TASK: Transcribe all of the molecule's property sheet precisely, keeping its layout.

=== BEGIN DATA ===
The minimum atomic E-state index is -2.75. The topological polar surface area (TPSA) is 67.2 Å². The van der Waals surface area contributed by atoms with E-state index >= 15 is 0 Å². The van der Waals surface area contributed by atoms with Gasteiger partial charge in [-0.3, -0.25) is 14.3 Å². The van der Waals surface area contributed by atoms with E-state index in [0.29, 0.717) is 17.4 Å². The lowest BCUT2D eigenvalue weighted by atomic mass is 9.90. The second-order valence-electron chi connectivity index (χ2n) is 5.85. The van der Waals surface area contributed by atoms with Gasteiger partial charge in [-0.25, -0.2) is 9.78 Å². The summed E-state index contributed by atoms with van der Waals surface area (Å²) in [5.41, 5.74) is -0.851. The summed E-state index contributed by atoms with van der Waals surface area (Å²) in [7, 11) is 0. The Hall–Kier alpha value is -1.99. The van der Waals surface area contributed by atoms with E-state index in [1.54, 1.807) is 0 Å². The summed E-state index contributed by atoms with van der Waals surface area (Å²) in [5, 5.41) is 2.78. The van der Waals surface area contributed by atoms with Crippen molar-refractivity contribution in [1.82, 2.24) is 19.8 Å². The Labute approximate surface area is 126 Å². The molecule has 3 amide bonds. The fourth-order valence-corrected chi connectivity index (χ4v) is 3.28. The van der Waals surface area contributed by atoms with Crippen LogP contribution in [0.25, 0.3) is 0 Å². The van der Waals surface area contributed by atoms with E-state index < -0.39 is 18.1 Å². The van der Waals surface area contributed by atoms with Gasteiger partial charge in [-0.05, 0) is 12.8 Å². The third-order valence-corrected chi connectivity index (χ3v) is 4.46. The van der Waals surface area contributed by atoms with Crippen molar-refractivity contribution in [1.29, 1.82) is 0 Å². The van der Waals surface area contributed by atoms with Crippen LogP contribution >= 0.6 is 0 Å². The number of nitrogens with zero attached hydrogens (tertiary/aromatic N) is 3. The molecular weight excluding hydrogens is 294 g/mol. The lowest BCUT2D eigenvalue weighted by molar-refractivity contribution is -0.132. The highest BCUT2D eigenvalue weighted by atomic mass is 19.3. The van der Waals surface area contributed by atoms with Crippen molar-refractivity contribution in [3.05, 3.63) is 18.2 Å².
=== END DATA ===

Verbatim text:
The minimum atomic E-state index is -2.75. The topological polar surface area (TPSA) is 67.2 Å². The van der Waals surface area contributed by atoms with E-state index >= 15 is 0 Å². The van der Waals surface area contributed by atoms with Gasteiger partial charge in [-0.3, -0.25) is 14.3 Å². The van der Waals surface area contributed by atoms with E-state index in [0.29, 0.717) is 17.4 Å². The lowest BCUT2D eigenvalue weighted by atomic mass is 9.90. The second-order valence-electron chi connectivity index (χ2n) is 5.85. The van der Waals surface area contributed by atoms with Gasteiger partial charge in [-0.25, -0.2) is 9.78 Å². The summed E-state index contributed by atoms with van der Waals surface area (Å²) in [5.41, 5.74) is -0.851. The summed E-state index contributed by atoms with van der Waals surface area (Å²) in [7, 11) is 0. The Hall–Kier alpha value is -1.99. The van der Waals surface area contributed by atoms with E-state index in [1.54, 1.807) is 0 Å². The summed E-state index contributed by atoms with van der Waals surface area (Å²) in [5, 5.41) is 2.78. The van der Waals surface area contributed by atoms with Crippen molar-refractivity contribution in [1.82, 2.24) is 19.8 Å². The Labute approximate surface area is 126 Å². The molecule has 3 amide bonds. The fourth-order valence-corrected chi connectivity index (χ4v) is 3.28. The van der Waals surface area contributed by atoms with Crippen LogP contribution in [0.25, 0.3) is 0 Å². The van der Waals surface area contributed by atoms with E-state index < -0.39 is 18.1 Å². The van der Waals surface area contributed by atoms with Gasteiger partial charge in [-0.05, 0) is 12.8 Å². The third-order valence-corrected chi connectivity index (χ3v) is 4.46. The van der Waals surface area contributed by atoms with Crippen molar-refractivity contribution in [1.29, 1.82) is 0 Å². The van der Waals surface area contributed by atoms with Crippen LogP contribution >= 0.6 is 0 Å². The number of nitrogens with zero attached hydrogens (tertiary/aromatic N) is 3. The molecular weight excluding hydrogens is 294 g/mol. The lowest BCUT2D eigenvalue weighted by molar-refractivity contribution is -0.132. The highest BCUT2D eigenvalue weighted by atomic mass is 19.3. The van der Waals surface area contributed by atoms with Crippen molar-refractivity contribution in [3.05, 3.63) is 18.2 Å².